Participant Questions From the Recent “Internet of Things” Webinar

Addressing some of the unanswered questions.

On July 30th, 2015, MIT Sloan Management Review hosted a free, live webinar on “Managing Data in the Age of the Internet of Things.” If you missed the webinar live, the recorded version is available for online viewing. You also can download the presentation (PDF). Thanks to everyone who participated in the webinar — we had a huge turnout.

At the end of the webinar, many participants asked questions. Unfortunately, time ran short, and we weren't able to answer every question during the webinar itself. Instead, we’ll answer some of the most popular questions here. Sorry that we still won’t be able to get to them all, but we hope we’ve covered the ones asked by the most people. We’ve paraphrased some of the questions to provide context, combine similar questions, and anonymize them.

Do you think that an international organization would be required to take control of uniting the Internet of Things (IoT) into one system through controlling, standardizing, and providing security?

The idea of an organization to unify, secure, and simplify the IoT world is certainly appealing. Organizations could then focus on applications and usability rather than infrastructure. An integrated ecosystem could emerge with vendors able to optimize cohesive components. Even without complete security, organizations could at least quantify risk and avoid reinventing protocols.

But several issues create significant impediments. We’ll address them in terms of the elements mentioned in the question:

  1. Control. It would be difficult — and that’s an understatement — to reach an agreement about who would be in control. At minimum, numerous political and economic entities have conflicting interests.
  2. Standards. Agreements on standards are notoriously difficult to reach and often involve protracted “standards wars.” Certainly, standards will develop (and are beginning to emerge), but looking back on the growth of the Internet as an example, standards tend to develop over time and use rather than through initial fiat.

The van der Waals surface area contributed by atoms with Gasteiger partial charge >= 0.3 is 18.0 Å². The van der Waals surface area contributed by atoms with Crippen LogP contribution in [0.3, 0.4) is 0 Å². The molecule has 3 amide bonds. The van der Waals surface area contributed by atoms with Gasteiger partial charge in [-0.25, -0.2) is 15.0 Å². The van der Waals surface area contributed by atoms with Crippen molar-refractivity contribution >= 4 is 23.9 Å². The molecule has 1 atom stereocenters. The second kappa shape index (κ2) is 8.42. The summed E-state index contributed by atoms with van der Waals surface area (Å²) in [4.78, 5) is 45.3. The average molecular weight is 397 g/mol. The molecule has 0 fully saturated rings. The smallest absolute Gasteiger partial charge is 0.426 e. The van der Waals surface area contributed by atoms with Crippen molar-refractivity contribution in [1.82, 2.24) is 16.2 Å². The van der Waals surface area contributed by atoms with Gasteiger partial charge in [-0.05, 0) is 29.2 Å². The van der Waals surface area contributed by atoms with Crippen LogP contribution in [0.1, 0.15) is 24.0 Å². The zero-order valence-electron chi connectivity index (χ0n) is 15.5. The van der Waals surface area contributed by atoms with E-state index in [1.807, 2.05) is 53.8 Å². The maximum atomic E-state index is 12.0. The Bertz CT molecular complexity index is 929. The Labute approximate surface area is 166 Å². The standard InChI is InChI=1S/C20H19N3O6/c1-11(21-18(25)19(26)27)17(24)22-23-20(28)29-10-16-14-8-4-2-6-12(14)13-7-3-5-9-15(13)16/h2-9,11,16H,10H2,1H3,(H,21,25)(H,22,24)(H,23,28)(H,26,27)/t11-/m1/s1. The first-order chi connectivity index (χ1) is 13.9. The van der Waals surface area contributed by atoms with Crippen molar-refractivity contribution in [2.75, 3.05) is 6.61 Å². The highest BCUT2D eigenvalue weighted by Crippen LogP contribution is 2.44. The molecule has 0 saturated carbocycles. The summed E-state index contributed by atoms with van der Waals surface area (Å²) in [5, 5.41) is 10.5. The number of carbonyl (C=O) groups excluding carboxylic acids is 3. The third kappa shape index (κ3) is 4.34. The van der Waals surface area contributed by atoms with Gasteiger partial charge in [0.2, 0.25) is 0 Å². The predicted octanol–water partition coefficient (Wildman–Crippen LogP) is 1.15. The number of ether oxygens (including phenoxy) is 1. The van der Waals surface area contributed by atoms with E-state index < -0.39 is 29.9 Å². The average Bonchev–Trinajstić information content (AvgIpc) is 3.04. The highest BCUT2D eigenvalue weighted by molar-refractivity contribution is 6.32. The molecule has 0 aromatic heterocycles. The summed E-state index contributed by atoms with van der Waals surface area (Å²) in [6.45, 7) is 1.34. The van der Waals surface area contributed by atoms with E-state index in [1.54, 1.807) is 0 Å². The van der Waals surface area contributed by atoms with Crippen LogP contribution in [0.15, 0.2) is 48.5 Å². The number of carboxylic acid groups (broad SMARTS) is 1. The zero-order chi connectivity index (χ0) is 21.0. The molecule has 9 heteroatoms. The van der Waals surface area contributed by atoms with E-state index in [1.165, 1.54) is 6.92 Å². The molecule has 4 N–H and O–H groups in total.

3. Security. IoT should be able to build off existing security rather than requiring a fundamentally new initiatives. While IoT does have idiosyncratic areas of emphasis (such as ease of physical access or ability to update), ideally, information security improvements can benefit both IoT and other computing devices.

Similar to the development of Internet protocols, it is likely that IoT standards will first be de facto standards, followed in time by de jure standards as our collective experience with IoT develops. Perhaps international organizations will have a greater role at that time.

Which should come first: the capacity to deal with data, or the capacity to design good questions that will lead to data collection and analysis?

While this might seem like a classic chicken-and-egg problem, we don’t think it has to be. The capacity to handle the proliferation of data from IoT is likely a different organizational capability than the capacity to design good questions. Certainly, novel and insightful questions may lead to increased (or different) data collection. And available data may influence good questions. But each should grow in sync with the other.

It doesn’t make any more sense to build massive overcapacity for future data than it does to continue to design great questions without any realistic way of generating answers. Instead, continuous small steps in both areas can build off each other and develop into organizational processes without unnecessary risk from large investments in either area.

In the article "Minding the Analytics Gap," from the Spring 2015 issue of MIT Sloan Management Review, we frame this slightly differently: as producing and consuming analytical results. Both the capacity to handle data and the ability to design good questions are key to producing analytical results. However, IoT will place increasing demands on organizations to improve their capacity to consume analytical results — and that’s where we’ll likely see a bottleneck.

How important is business process management maturity to position the organization in better place to use IoT data?

We think the impending flood of data, particularly from IoT, may exposes weaknesses in existing process management in general and governance in particular. Organizations may have been able to get by before the deluge of data, but it’s going to get harder.

However, organizations that have invested the time and resources into robust process management may find dividends from these investments in the age of the Internet of Things.